Three Expedition 55 crew members are returning to Earth Sunday, but first the Commander will hand over control of the International Space Station in a ceremony Friday afternoon. In the meantime, the crew managed to continue ongoing space research and station maintenance.
Cosmonaut Anton Shkaplerov, who has been leading the station crew since February, will turn over command of the orbital laboratory to NASA astronaut Drew Feustel during the traditional Change of Command Ceremony at 2:25 p.m. EDT Friday live on NASA TV.
Next, the International Space Station Program turns its attention to the undocking Sunday at 5:16 a.m. of Shkaplerov with crewmates Scott Tingle and Norishige Kanai inside the Soyuz MS-07 spacecraft. The trio will parachute to a landing in Kazakhstan at 8:40 a.m. (6:40 p.m. Kazakh time) after 168 days in space. NASA TV begins it live coverage starting at 1:30 a.m. when the crew says farewell and closes the hatches to their Soyuz vehicle.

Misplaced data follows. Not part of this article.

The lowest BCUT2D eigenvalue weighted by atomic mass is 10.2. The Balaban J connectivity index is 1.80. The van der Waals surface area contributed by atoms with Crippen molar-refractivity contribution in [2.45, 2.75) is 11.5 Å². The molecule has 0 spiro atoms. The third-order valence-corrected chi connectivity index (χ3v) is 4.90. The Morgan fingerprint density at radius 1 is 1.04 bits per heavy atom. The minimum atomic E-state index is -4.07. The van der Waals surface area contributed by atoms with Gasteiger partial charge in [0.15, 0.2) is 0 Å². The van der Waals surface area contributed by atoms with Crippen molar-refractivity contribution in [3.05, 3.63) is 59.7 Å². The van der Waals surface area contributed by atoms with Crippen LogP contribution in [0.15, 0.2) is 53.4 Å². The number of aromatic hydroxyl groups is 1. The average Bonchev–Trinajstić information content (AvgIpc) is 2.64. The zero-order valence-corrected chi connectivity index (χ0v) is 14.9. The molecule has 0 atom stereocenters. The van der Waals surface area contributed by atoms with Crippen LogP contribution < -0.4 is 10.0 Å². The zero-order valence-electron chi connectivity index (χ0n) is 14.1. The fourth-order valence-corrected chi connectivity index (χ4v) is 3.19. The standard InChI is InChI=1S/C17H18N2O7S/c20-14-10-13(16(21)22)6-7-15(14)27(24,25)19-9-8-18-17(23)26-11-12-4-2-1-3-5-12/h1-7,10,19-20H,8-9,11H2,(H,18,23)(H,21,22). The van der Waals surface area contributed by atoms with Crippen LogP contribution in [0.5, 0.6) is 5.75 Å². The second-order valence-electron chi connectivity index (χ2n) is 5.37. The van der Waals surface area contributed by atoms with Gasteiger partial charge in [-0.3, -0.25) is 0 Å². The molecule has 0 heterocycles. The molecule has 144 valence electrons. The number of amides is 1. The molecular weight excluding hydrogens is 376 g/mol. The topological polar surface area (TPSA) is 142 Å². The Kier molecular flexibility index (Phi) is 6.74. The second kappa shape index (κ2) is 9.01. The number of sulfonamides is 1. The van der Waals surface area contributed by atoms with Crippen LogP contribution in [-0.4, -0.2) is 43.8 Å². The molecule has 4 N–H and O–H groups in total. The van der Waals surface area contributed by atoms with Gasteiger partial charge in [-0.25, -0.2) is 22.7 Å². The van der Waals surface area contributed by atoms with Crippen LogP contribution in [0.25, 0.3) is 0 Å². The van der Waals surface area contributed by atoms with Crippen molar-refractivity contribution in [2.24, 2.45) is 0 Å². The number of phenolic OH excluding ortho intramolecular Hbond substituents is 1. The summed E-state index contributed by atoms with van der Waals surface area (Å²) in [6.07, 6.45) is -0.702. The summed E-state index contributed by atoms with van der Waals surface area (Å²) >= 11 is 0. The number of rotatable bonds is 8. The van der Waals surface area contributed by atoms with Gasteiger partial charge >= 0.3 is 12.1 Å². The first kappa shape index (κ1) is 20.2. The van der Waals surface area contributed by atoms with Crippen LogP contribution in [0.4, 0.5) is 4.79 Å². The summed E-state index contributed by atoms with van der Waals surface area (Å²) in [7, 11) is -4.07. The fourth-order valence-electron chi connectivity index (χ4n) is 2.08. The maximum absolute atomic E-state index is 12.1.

Feustel worked throughout Thursday installing improved communications gear inside Europe’s Columbus lab module. Flight Engineer Ricky Arnold strapped himself into an exercise bike to research how exercising in microgravity affects the human body.
Wow, time has gone by extremely fast. The mid-deployment phase will be short-lived for me this time, as the new crew (Drew Feustel, Ricky Arnold, and Oleg Artemyev) will arrive on March 23rd, and then we have at least one spacewalk on the 29th, followed by a planned SpaceX Dragon cargo craft arrival on the 4th of April. It’s a little strange being up here with only two other crewmates. We are still very busy, but the overall work effort is half of what it was just a week ago. My crewmate, Nemo (Norishige Kanai), and I are trying to use the time to prepare for the upcoming very busy schedule, and we have been having some great success getting a ton of details taken care of.